I can’t believe it’s already July! It’s time for our July listening lessons playlist! Here’s June’s playlist, in case you missed it. It seems like our oldest just got out of school for summer, and now summer is halfway over! I feel like I am so behind on my different projects. I was hoping to have our outside music station ready to go by the start of summer, and we are still in the brainstorming stages of it.
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Each month, I like to give a playlist of listening lesson ideas to coincide with that particular month. Today, I have a list of songs to add to your July listening lessons playlist, including special dates and a composer of the month. During the month of July, we have a few holidays. We start the month off with Canada Day and the Fourth of July.
This month, we say “happy birthday” to a couple well-known composers: Gustav Mahler (July 7th) and Carl Orff (July 10th). If you can’t find a composer you would like to feature, you can always use a favorite musician. I like to use a mix of modern and older musicians in class. Current musicians with July birthdays: Carlos Santana (July 20th), Woody Guthrie (July 14th), Alison Krauss (July 23rd).
Suggested Playlist for July
- *Summer, Vivaldi’s Four Seasons (included in June’s playlist, as well, since summer began at the end of June)
- Canon in D, J. Pachelbel (it is wedding season)
- *The Star Spangled Banner (For Star Spangled banner activities, check out this post!)
- The Stars and Stripes Forever (John Philip Sousa)
- The Washington Post (John Philip Sousa)
- O Canada (Canada’s national anthem)
- Down to the River to Pray, Oh Brother Where art Thou (performed by Alison Krauss)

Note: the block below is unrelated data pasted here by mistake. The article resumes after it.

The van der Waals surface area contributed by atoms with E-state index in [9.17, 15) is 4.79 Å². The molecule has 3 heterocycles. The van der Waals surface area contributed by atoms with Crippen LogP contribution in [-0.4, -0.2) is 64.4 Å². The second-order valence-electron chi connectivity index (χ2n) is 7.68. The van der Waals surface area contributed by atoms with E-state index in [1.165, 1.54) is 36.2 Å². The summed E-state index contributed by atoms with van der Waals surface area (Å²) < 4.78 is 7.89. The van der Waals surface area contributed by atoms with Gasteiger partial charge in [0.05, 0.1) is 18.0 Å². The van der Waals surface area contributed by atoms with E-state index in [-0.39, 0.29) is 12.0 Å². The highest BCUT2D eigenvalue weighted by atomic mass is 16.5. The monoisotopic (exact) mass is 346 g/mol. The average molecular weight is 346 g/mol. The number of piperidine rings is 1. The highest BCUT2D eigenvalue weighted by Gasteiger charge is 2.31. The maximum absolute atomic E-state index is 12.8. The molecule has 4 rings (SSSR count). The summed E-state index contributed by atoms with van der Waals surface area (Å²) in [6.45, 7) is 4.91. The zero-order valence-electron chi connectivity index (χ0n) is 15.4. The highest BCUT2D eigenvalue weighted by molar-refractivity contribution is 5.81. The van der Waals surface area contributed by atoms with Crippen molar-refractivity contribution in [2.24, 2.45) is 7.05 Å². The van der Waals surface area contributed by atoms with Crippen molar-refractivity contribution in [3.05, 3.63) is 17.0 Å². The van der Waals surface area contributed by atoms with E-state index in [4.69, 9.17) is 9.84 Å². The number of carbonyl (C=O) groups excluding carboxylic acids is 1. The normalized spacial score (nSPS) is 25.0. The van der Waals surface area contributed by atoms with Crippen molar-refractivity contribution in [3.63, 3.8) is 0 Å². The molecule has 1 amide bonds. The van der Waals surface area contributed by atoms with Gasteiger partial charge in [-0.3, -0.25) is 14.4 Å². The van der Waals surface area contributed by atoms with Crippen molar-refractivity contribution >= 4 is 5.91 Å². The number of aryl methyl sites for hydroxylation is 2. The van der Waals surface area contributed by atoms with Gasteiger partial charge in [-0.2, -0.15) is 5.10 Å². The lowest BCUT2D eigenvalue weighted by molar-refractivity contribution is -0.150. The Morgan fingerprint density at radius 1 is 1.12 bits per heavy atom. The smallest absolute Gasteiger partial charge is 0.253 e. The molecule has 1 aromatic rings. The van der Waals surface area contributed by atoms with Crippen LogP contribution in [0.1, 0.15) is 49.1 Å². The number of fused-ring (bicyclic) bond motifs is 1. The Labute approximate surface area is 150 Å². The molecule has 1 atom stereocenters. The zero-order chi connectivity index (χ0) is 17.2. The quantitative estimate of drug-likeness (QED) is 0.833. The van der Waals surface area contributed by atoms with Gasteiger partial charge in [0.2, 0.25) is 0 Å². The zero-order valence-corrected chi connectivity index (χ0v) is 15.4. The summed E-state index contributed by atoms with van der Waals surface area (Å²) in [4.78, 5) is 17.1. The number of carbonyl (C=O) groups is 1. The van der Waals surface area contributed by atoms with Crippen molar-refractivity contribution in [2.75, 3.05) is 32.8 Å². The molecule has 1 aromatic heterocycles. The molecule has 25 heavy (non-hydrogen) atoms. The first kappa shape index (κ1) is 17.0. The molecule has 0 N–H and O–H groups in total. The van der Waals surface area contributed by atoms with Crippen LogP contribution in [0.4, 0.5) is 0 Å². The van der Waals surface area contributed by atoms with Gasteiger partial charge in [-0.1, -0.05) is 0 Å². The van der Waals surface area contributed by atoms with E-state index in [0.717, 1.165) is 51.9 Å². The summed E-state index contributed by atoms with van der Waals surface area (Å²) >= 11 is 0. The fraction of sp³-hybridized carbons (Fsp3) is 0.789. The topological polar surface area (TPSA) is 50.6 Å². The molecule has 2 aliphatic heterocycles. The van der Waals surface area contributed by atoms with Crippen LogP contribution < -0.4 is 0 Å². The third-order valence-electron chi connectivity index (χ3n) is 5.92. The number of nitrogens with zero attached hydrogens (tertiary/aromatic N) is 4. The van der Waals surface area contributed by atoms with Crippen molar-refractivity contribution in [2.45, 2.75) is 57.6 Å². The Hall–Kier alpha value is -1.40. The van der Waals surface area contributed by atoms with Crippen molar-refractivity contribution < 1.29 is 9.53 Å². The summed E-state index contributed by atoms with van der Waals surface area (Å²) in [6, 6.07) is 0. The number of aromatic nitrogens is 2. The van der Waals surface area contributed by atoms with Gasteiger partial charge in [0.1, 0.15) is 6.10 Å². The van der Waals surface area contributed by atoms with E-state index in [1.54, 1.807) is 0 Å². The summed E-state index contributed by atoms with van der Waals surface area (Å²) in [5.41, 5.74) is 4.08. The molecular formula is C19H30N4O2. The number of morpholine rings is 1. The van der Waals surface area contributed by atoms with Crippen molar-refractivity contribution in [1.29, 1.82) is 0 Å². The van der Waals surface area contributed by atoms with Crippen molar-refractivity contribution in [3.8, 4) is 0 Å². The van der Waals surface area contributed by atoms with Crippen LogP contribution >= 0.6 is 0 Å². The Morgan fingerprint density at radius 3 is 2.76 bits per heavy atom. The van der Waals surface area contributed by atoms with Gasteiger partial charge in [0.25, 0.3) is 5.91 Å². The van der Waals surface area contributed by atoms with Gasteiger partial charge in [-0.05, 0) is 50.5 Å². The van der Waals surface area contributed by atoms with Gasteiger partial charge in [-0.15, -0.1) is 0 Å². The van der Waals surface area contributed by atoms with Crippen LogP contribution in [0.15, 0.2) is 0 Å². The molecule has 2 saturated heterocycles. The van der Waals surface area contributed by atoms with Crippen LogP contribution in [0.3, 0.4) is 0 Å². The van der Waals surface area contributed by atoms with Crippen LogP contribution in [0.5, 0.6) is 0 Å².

- This Land Is Your Land (Woody Guthrie)
- Bridal Chorus, Richard Wagner (another traditional wedding piece they may hear a lot this month)
- Ding Dong, Diggy Diggy Dong (Carl Orff arrangement from Volumes for Children)
Choosing songs for listening lessons
When choosing songs for the playlist, I like to start by focusing on special days or holidays unique to that month. I also like to feature a musician of the month. I like to mix it up between famous composers and musicians from pop culture.
Once you have chosen your song, here are some questions to ask to get your children (or students) talking about the music:
- have you heard this song before?
- what kinds of things did you hear?
- did you hear any interesting instruments?
How to do a listening lesson
If you have never done a listening lesson before, check out some of my previous lesson ideas (here’s May’s list). It’s really easy to incorporate listening into your day.
Here are some simple tips for getting started:
*play the piece you’ve selected a few times
The first listening, play the piece once, having your child just listen.
The next listening, you can add background information on the music and the composer
for the last listening, add an activity:
- a listening log/journal
- coloring a picture as they listen
- movement activity or freeze dance
Hopefully, this gives you some fun ways to experience music together over this next month!